Belfast-based Lagan Construction has won a major contract to construct the Central Park Bridge in the Olympic Park in London and Colin Loughran, deputy managing director, said, ‘We are delighted to have secured the tender for such an important project at the heart of the Olympic Park. It’s a tremendous boost for the company to be an integral part of one of the largest construction projects in the United Kingdom.’
Another Northern Ireland company, Macrete Concrete from county Antrim, has won a major contract for parapet support structures.
We were all disappointed at the way in which the government diverted money away from Northern Ireland and other parts of the United Kingdom to fund the Olympic Games in London but credit is due to those local companies that have brought business back to Northern Ireland through the Olympics.
We must also do all we can through the focus on the Olympics to increase participation in sport and thereby help to address the problem of obesity in our society, especially among young people.
At the start of Assembly business today one member from each party spoke under 'matters of the day' in relation to the dissident republican attacks on Saturday.
Forensic officers examing the car used in the bomb attack
A car containing a 400 lb bomb was left outside the offices of the Northern Ireland Policing Board in the Laganside area in my own constituency in North Belfast. Fortunately the bomb only exploded partially, otherwise there would have been extensive damage to property in the area and possibly the loss of a number of lives. Afterwards a burned out car was found in the New Lodge Road area, a short distance from the scene of the bomb attack, and it is thought to be connected to the dissident republicans who carried out the attack.
Meanwhile in county Fermanagh, there was an attempt to murder a Roman Catholic policeman in the village of Garrison, close to the border with the Irish Republic. Here the police had mounted a covert opertaion and they arrested three men while a fourth man was arrested across the border in county Leitrim. The attack on the policeman was reminiscent of the old IRA tactic of targeting Roman Catholic policemen in order to deter Roman Catholics from joining the police.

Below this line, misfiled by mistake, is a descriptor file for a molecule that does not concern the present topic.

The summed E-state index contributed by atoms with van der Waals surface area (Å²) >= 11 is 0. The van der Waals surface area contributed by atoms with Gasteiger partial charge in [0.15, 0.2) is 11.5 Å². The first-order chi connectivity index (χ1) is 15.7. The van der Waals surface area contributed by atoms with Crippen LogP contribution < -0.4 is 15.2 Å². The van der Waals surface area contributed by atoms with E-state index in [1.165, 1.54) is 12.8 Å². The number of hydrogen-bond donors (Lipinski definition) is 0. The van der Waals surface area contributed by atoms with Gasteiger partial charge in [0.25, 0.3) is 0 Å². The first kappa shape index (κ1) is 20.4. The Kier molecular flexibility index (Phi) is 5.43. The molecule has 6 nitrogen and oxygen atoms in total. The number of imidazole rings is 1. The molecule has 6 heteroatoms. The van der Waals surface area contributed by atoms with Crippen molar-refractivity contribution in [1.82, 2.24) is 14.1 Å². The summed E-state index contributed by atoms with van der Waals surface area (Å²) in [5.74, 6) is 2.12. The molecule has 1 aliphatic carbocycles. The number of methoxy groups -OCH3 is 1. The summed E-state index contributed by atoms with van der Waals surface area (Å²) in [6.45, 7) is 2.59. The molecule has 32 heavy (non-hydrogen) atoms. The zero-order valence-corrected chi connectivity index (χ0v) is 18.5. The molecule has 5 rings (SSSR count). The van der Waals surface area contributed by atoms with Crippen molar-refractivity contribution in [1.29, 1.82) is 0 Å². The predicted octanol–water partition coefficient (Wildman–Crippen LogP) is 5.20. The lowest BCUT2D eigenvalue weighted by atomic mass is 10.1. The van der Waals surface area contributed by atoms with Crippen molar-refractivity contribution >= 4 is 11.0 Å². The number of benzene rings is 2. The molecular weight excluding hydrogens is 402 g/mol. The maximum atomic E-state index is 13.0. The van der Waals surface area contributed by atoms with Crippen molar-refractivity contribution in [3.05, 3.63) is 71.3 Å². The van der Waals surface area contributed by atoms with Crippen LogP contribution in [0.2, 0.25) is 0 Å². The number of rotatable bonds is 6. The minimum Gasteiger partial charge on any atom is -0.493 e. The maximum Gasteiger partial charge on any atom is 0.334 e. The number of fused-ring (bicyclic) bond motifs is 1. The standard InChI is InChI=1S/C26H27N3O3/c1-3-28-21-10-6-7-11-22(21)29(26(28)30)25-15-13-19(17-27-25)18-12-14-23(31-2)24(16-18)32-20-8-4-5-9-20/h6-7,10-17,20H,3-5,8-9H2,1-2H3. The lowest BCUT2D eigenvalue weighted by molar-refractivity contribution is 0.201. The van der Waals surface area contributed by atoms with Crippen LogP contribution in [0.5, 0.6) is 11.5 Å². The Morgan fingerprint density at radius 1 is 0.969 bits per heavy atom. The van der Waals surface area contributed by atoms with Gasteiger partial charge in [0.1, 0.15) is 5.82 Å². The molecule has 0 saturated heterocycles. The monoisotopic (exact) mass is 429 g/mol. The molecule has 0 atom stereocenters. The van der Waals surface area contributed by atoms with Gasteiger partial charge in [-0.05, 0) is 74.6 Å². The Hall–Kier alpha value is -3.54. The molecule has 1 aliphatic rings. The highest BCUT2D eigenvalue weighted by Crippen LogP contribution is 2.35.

Recently I came across this quote from Sam Hanna Bell, which I found in his book Erin’s Orange Lily, written in 1956.
'The Orange Order, as a cohesive force, is of much greater significance to the Protestants, divided as they are into various denominations, than the Ancient Order of Hibernians is to the Roman Catholic laity.'
The 2009 DUP Conference was the best I have attended and there was a real buoyancy and confidence in the party. I contributed to a late afternoon session as part of a panel and then as a speaker. Among the themes I touched on was the forthcoming centenary of the Ulster Covenant in 2012, which is the start of a decade of centenaries, leading through to the formation of Northern Ireland in 2021.
'I think of 2012 and the 100th anniversary of the Ulster Covenant, the document that has become known as the ‘birth certificate of Northern Ireland’. It is a document that was inspired by the old Scottish covenants and it is a document that was written almost 100 years ago but the great principles that are embedded in it are still as relevant today as they were then and they will still be relevant tomorrow.